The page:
Immigration rally at Capitol as senators race to finish bill

WASHINGTON--The bipartisan group of senators pushing to finish a sweeping immigration bill met late Wednesday as thousands of advocates gathered outside the Capitol, many waving American flags, to lend urgency to the effort.

The first draft of the bill is 1,000 pages, but the eight senators have yet to sign off on all its provisions. Disputes over agricultural workers and border security that had once appeared resolved remain in flux.

“We are closer now than we have been in 25 years for serious immigration reform,” Sen. Richard J. Durbin (D-Ill.) said after a briefing over sandwiches and chips with the Congressional Hispanic Caucus in the House. “This president is behind it. And there is a strong, growing bipartisan effort in the Senate to support it. We hope that the House will do the same.”

The eight Republican and Democratic senators, who met for the first time as a group since returning to Washington from a two-week congressional recess, had a list of nearly 20 items to review, according to those familiar with the talks. Aides said they were unlikely to finish this week.

The group has limited time to strike an accord, which both parties have publicly said they want. The bill will undergo a robust amendment process in committee, along with an engaged floor debate--an effort that could stretch weeks, if not months, and bump into the start of the 2014 campaign season.


The proposed legislation would provide a 10-year path to citizenship for the nearly 11 million people who have overstayed visas or entered the country illegally. The opportunity would only be available after U.S. borders have been secured to prevent nearly all illegal crossings, however.

“A lot of people here would not want to put dollars into the border, but as a price to get citizenship--as long as it’s not an impediment to citizenship, but rather works alongside citizenship--is something we can all live with,” said Sen. Charles E. Schumer (D-N.Y.), one of the eight senators drafting the bill. “Triggers have to be objective and attainable in a way that it doesn’t interfere or delay with people becoming citizens, and that’s in the bill.”

The senators have largely agreed to the broad outlines of border security measures, an especially contentious issue.

Under the draft, border security requirements will be fulfilled if, within five years, the Border Patrol has 100% “awareness” of when people cross the most trafficked sections of the Southwest border, and can stop or turn back 90% of them, according to a source familiar with the talks.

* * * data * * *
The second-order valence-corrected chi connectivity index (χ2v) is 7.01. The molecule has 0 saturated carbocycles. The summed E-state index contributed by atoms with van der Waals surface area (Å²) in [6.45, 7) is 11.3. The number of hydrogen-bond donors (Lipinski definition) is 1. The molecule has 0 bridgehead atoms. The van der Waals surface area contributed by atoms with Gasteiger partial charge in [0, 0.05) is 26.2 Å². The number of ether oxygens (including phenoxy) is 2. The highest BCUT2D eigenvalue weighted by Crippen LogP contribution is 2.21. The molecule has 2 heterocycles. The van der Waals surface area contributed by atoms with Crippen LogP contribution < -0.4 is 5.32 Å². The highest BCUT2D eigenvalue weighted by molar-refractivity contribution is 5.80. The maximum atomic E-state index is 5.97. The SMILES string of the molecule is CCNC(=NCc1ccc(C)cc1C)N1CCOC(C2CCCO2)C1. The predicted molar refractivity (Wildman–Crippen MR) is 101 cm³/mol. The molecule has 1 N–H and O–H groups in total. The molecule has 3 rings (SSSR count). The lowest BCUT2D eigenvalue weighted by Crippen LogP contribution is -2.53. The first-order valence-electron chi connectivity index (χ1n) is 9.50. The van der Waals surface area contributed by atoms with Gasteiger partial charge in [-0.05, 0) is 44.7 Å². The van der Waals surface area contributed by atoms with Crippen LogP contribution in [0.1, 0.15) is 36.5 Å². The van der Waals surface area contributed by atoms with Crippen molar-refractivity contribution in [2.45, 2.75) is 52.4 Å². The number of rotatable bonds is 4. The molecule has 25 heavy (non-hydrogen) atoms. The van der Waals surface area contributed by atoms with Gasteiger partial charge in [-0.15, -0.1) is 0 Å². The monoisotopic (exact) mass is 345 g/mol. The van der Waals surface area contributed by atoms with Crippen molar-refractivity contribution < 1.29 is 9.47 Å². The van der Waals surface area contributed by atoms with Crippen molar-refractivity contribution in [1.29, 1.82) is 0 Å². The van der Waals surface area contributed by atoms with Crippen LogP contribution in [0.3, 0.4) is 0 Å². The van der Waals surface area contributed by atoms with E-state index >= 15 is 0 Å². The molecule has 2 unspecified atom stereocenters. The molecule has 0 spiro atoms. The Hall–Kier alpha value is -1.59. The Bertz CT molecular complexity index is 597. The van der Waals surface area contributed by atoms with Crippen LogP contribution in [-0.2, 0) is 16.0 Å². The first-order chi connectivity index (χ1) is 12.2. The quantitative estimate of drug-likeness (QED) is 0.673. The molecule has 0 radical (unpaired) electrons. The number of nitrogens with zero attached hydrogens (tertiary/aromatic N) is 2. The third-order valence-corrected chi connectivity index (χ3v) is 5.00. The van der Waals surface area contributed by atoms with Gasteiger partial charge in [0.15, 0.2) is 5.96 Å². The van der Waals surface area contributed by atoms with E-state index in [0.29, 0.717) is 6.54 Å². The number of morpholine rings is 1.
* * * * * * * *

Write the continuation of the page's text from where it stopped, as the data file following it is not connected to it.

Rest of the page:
If the Border Patrol is unable to achieve that target, then a commission of border state governors and attorneys general will be given money and authority to implement further measures over the next five years.

In order for migrants who have probationary legal status to become eligible for permanent residency, the government must meet the border security goals, implement a system to track people who overstay their visas, and meet other requirements.

All this must be accomplished within 10 years of the bill being passed.

After making swift progress on the bill early this year, the group of senators now confronts the details.

Aides are holed up in a meeting room for hours each day working on the draft line by line. When disputes emerge, the senators are called in to reach consensus.

“For each person at the table there is at least one element in here that is unsettling,” said Durbin, a member of the group.

Protesters outside sought to nudge the senators along Wednesday. On a warm and sunny day, thousands of people filled the lawn between the Capitol steps and reflecting pool while musical groups played and labor leaders and community organizers made speeches urging Congress to pass immigration reform.

Jean Reimer, an 84-year-old Dominican nun from Grand Rapids, Mich., took a 12-hour bus ride to the rally with members of her Catholic diocese because she wanted to tell lawmakers to fix the immigration system and keep families together.

“Scripture tells us how we must treat migrants,” said Reimer, holding a small American flag. She said her father immigrated to the U.S. from Russia in 1911, and his stories of arriving at Ellis Island have stayed with her. “Don’t just touch it at the corners.”

Francisco Acosta, who runs a job-placement business in nearby Wheaton, Md., said he worried that the opportunity for reform may be lost if the senators didn’t act quickly.

“Now is the time,” Acosta said, holding a sign that read, “America is powered by immigrants.”